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Behrendt, M.; Burkert, A. and Schartmann, M. (2016): Clusters of small clumps can explain the peculiar properties of giant clumps in high-redshift galaxies. In: Astrophysical Journal Letters, Vol. 819, No. 1, L2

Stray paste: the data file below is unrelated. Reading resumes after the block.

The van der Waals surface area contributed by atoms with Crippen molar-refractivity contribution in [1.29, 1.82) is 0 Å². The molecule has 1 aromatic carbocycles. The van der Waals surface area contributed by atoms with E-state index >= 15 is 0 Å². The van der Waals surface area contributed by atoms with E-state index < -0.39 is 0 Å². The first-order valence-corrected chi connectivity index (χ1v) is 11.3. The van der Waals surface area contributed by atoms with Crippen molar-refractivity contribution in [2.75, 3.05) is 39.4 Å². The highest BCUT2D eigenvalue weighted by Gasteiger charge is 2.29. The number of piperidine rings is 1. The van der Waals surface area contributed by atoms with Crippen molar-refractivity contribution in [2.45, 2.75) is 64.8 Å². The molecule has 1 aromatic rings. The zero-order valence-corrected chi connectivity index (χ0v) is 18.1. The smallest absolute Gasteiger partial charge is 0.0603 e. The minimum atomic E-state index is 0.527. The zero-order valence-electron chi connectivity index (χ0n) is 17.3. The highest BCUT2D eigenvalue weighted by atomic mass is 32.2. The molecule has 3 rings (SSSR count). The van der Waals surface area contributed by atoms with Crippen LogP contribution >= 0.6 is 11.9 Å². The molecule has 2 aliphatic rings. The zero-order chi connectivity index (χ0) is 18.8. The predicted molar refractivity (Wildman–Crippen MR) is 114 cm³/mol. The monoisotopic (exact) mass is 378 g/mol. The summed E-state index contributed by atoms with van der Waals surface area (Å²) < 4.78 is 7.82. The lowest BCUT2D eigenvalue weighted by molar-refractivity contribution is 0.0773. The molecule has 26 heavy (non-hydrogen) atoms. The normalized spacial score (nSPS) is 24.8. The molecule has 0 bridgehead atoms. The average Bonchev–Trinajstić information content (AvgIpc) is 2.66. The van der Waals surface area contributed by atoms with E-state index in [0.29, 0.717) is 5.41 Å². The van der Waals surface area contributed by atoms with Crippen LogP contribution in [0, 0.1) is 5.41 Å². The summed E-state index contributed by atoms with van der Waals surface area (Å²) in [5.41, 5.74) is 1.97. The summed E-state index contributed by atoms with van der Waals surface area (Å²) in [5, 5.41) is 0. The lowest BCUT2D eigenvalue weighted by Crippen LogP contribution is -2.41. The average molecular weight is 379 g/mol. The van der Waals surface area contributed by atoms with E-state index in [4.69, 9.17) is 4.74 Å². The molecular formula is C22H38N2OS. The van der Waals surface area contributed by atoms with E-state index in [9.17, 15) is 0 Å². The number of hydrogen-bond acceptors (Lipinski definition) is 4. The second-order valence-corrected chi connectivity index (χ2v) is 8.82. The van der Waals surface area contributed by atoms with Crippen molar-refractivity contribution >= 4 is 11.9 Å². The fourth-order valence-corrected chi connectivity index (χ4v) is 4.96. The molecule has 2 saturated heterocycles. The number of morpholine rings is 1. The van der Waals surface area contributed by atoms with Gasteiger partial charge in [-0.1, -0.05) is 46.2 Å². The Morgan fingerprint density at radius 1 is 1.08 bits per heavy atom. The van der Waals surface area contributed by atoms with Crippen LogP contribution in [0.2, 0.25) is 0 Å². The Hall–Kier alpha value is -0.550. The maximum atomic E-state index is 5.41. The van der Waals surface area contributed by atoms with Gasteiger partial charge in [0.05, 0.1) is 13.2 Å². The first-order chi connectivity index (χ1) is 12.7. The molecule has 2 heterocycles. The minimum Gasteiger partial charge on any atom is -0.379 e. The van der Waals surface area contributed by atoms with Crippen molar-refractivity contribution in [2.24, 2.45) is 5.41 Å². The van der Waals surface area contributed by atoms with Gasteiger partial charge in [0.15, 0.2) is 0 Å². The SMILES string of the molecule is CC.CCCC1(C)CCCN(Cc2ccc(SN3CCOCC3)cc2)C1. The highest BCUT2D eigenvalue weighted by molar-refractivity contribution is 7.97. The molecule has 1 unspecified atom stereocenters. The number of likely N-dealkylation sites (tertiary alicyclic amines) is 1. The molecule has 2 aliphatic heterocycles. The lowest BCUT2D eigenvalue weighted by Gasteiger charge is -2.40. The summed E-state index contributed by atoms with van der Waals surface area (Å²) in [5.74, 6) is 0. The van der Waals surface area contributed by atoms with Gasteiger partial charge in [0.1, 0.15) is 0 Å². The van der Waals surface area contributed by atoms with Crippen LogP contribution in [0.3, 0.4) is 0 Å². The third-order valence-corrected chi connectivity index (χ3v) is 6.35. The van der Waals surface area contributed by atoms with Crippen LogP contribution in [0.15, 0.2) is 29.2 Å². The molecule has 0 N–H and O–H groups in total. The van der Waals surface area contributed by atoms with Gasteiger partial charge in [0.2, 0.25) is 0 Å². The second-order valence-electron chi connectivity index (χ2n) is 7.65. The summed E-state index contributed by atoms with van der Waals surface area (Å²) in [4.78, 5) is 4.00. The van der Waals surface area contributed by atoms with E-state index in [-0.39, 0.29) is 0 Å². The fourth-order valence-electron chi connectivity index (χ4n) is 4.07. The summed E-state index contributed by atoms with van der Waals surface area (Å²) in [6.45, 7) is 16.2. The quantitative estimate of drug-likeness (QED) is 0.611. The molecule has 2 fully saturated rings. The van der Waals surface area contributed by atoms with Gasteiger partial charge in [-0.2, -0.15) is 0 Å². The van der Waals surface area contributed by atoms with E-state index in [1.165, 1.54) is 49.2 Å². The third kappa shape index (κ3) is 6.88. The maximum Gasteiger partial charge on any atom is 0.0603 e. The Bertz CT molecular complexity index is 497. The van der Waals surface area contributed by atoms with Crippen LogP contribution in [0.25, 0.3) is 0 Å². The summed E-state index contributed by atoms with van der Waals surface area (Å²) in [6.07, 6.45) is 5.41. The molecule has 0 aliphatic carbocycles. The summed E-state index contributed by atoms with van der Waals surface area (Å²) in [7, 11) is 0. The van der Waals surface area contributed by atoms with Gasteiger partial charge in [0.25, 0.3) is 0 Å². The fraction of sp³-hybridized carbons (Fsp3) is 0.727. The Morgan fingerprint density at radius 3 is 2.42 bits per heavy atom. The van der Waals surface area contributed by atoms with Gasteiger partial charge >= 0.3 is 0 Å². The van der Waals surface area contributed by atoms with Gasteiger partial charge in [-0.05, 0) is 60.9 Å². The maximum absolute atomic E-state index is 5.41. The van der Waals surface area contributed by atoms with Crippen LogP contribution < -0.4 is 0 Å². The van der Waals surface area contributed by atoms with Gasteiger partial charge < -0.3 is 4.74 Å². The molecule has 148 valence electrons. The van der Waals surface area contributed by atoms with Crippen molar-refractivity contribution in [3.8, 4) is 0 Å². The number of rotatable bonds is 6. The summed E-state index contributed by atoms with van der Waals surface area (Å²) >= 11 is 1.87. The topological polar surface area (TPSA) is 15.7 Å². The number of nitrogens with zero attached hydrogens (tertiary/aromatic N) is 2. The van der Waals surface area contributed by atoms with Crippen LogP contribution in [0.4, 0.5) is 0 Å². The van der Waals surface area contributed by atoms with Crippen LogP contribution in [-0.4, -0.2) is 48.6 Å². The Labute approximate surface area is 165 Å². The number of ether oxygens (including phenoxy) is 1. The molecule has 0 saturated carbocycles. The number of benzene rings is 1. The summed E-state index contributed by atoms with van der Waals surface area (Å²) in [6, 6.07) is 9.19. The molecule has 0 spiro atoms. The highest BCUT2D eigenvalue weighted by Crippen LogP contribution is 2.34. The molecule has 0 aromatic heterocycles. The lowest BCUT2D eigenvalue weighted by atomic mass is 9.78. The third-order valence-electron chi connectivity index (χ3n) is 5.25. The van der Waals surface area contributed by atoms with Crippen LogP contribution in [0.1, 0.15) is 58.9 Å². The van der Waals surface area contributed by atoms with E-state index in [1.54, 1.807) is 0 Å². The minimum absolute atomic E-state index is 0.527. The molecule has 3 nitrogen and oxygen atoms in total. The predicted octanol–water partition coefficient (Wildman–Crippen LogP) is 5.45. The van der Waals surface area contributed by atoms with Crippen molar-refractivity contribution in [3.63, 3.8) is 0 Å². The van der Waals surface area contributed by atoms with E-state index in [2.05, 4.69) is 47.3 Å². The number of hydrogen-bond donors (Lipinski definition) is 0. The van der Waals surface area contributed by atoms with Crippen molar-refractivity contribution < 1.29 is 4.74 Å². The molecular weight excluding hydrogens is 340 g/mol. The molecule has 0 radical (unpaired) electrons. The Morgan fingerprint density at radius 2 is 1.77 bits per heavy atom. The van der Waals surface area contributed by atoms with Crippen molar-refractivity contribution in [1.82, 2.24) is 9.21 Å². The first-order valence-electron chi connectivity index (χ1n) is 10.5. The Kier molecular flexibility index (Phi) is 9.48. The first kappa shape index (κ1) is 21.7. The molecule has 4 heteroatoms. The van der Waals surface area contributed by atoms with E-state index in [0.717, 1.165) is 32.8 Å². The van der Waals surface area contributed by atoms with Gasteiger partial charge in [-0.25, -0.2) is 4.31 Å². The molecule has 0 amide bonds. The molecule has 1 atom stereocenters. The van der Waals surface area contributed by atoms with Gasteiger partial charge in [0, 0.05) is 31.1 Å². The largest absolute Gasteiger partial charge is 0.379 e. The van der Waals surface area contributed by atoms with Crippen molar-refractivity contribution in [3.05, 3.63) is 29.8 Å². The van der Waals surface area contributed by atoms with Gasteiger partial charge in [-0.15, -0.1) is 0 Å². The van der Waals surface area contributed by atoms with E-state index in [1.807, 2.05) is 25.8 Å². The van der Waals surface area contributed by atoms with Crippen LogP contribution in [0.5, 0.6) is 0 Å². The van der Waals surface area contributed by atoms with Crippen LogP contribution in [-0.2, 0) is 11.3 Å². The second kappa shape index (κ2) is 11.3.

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Giant clumps are a characteristic feature of observed high-redshift disk galaxies. We propose that these kiloparsec-sized clumps have a complex substructure and are the result of many smaller clumps self-organizing themselves into clump clusters (CCs). This bottom-up scenario is in contrast to the common top-down view that these giant clumps form first and then sub-fragment. Using a high-resolution hydrodynamical simulation of an isolated, fragmented massive gas disk and mimicking the observations from Genzel et al. at z similar to 2, we find remarkable agreement in many details. The CCs appear as single entities of sizes R-HWHM similar or equal to 0.9-1.4 kpc and masses similar to(1.5-3) x 10(9) M-circle dot, representative of high-z observations. They are organized in a ring around the center of the galaxy. The origin of the observed clumps' high intrinsic velocity dispersion sigma(intrinsic) similar or equal to 50-100 km s(-1) is fully explained by the internal irregular motions of their substructure in our simulation. No additional energy input, e.g., via stellar feedback, is necessary. Furthermore, in agreement with observations, we find a small velocity gradient V-grad similar or equal to 8-27 km s(-1) kpc(-1) along the CCs in the beam-smeared velocity residual maps, which corresponds to net prograde and retrograde rotation with respect to the rotation of the galactic disk. The CC scenario could have strong implications for the internal evolution, lifetimes, and the migration timescales of the observed giant clumps, bulge growth, and active galactic nucleus activity, stellar feedback, and the chemical enrichment history of galactic disks.

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